• During the Puritan-led English Civil War in the 17th century, Christmas celebrations were banned in England. However, Christmas was later revived during the Restoration period, and many of the traditional customs were reintroduced.
  8. Victorian Christmas Traditions:
    • The Victorian era in the 19th century played a significant role in shaping modern Christmas traditions. Queen Victoria and Prince Albert popularized the Christmas tree, and many familiar customs, like sending Christmas cards and caroling, gained prominence during this time.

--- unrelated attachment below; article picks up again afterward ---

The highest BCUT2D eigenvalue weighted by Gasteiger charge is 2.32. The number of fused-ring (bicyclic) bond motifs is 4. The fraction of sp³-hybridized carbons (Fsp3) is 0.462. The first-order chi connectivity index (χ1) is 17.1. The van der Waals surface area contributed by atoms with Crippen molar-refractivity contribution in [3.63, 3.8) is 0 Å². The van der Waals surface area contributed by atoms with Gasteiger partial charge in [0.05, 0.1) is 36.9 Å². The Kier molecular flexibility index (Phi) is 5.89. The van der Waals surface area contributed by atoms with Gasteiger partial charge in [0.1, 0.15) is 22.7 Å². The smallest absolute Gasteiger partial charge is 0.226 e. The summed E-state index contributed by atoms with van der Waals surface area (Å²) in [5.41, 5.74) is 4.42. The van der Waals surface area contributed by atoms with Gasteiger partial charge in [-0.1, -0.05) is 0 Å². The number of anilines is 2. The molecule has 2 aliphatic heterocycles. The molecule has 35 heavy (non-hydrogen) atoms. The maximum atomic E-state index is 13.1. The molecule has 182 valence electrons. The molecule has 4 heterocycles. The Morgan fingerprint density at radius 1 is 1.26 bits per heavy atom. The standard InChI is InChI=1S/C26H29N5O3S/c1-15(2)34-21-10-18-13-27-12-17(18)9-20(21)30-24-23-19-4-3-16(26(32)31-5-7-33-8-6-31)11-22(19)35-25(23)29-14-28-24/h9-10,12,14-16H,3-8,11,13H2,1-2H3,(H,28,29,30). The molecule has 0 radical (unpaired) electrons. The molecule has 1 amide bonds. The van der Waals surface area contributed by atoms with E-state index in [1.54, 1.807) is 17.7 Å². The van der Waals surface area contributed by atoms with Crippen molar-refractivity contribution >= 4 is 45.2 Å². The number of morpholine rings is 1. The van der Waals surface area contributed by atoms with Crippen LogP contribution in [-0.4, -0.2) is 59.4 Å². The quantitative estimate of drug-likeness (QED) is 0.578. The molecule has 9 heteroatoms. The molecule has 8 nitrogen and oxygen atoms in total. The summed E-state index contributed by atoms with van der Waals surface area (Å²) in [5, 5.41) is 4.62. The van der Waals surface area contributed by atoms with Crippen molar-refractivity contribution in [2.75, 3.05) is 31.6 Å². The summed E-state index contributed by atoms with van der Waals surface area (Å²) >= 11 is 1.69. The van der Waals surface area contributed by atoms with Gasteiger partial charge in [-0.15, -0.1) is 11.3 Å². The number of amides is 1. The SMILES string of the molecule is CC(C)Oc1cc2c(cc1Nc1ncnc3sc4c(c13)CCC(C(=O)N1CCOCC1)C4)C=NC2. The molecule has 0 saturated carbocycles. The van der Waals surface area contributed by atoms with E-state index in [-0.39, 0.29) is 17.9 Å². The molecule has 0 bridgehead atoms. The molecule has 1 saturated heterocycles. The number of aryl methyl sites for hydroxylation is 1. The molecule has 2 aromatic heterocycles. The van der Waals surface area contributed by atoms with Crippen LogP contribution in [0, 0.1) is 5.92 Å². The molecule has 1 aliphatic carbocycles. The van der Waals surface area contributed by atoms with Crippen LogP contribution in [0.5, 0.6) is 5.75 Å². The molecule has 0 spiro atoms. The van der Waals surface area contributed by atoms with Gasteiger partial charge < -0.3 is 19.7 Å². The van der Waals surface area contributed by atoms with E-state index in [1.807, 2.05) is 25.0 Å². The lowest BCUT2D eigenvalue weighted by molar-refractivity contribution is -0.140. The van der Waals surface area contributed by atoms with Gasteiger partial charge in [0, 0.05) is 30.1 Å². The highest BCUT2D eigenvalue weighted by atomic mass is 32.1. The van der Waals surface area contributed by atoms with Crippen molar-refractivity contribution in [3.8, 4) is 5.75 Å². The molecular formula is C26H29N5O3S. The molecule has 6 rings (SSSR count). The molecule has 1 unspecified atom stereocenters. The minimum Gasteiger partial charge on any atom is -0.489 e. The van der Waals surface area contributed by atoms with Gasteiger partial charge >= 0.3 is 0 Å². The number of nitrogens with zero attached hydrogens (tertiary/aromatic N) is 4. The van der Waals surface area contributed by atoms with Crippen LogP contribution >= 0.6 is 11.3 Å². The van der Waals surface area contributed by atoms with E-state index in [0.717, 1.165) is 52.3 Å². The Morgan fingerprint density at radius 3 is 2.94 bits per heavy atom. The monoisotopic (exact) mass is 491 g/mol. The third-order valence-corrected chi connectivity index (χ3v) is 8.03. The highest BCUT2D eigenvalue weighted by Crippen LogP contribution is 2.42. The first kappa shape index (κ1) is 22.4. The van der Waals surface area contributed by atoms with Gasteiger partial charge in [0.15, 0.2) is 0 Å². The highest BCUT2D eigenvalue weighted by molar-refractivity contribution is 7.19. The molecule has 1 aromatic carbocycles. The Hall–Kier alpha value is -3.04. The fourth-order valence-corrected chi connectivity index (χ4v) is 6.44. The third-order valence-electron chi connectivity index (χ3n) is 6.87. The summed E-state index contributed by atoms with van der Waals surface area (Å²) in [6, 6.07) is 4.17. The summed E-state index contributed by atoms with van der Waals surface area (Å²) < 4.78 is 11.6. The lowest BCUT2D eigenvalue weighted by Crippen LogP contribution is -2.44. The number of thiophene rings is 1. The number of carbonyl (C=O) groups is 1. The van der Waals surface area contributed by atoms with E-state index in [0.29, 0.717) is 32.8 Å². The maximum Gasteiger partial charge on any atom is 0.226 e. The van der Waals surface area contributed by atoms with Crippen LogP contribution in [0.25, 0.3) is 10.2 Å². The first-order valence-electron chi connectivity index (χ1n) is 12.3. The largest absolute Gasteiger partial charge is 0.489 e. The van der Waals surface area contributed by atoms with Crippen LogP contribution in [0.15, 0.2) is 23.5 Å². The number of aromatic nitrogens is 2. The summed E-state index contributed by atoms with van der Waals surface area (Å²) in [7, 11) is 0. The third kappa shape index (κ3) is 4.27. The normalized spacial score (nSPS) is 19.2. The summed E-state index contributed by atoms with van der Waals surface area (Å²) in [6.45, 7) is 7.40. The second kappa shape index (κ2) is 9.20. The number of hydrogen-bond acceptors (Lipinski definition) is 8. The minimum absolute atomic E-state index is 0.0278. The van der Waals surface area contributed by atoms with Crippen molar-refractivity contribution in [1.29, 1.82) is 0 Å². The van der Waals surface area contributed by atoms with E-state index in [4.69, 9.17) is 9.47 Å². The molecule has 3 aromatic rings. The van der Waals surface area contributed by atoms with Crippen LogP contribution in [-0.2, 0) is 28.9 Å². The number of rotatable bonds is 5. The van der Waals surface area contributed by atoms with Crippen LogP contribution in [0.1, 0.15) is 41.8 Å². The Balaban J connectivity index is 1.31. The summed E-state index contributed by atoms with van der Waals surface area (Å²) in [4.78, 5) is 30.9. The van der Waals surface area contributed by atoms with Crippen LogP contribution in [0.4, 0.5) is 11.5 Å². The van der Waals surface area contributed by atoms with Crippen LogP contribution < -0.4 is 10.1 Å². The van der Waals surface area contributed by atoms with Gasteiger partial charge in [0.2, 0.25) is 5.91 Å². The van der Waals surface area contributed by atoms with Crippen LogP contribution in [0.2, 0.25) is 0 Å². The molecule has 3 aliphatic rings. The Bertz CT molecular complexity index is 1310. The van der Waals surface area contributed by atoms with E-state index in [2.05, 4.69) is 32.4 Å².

9. Commercialization of Christmas:
    • In the 20th century, Christmas became increasingly commercialized, with a focus on gift-buying, decorations, and festive marketing. The figure of Santa Claus, based on various historical and legendary figures, became an iconic symbol of the season.

Christmas today is a complex tapestry of religious, cultural, and historical influences. Different regions and communities celebrate Christmas in unique ways, incorporating both religious and secular customs. The roots of Christmas are diverse, reflecting a rich history of cultural exchange and adaptation over the centuries.

Examining the Precursors of Christmas